There are two sides to T-Mobile.
On one side in Germany, it's the American subsidiary of Deutsche Telekom, a German communications company that respects its workers and has enshrined collective bargaining rights in its social charter. Deutsche Telekom has endorsed the U.N. Guiding Principles on Business and Human Rights, also commonly known as the "Ruggie Principles."
On the other side in the United States, Deutsche Telekom fosters an atmosphere of fear and intimidation in its U.S. workplaces – conditions unacceptable in Germany. T-Mobile workers who want to form a union are harassed, bullied and put under surveillance. And given the chance to support a shareholder proposal urging T-Mobile to disclose how it assesses human rights risks in its operations and supply chain, Deutsche Telekom, which owns 67 percent of T-Mobile's outstanding shares, voted in opposition.
Lothar Schröder, leader of the German union ver.di, exposed this two-faced corporate governance two years ago in a presentation to the Deutsche Telekom board of directors. He pointed out that U.S. T-Mobile managers often "pressure workers to pursue dishonest sales strategies" and "sometimes managers make unauthorized charges after the sale." Schröder also told the board that some call center workers have been forced to wear dunce caps for not meeting "unreachable expectations" and write essays about their failures at work.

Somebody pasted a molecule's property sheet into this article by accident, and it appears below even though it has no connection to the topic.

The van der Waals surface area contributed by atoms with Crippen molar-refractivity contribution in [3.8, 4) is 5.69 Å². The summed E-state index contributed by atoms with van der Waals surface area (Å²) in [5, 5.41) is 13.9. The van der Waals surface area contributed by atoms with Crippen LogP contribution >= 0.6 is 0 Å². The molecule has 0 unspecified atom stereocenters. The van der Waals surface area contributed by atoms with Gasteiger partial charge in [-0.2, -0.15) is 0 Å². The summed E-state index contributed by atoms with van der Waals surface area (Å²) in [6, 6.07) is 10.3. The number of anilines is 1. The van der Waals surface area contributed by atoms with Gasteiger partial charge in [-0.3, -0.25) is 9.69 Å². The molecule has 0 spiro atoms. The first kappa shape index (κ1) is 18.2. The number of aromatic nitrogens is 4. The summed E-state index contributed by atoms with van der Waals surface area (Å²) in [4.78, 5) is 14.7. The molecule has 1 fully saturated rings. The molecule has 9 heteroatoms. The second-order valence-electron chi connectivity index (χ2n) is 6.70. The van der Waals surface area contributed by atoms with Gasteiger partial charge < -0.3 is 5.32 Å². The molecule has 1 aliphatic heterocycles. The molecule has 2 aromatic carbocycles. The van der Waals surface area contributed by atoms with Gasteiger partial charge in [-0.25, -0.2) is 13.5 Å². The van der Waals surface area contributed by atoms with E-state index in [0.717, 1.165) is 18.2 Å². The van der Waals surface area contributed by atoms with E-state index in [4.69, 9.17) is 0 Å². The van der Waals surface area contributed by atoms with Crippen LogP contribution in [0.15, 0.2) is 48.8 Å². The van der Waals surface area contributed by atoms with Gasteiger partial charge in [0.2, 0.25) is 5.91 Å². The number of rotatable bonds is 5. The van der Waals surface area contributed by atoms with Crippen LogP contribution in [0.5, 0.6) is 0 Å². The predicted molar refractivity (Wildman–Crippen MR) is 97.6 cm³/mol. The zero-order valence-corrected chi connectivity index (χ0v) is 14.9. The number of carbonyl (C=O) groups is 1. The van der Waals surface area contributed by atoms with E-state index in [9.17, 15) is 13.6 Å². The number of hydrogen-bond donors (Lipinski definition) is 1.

T-Mobile and Deutsche Telekom did nothing.
But workers are at last getting justice. Recently the National Labor Relations Board has taken the extraordinary step of consolidating the cases brought against the company. Consolidation will allow the NLRB to issue more effective remedies to finally stop T-Mobile's outrageous conduct, as it requires one hearing officer to hear all complaints, witnesses and evidence. The company will need to defend its systemic anti-union behavior in one proceeding, and the NLRB will be able to order broad relief for employees at every T-Mobile store and call center.
In a few months, the NLRB will hold a hearing in Albuquerque, N.M., where at least two T-Mobile workers were unjustly disciplined after being identified as union activists, then fired after they made their support public.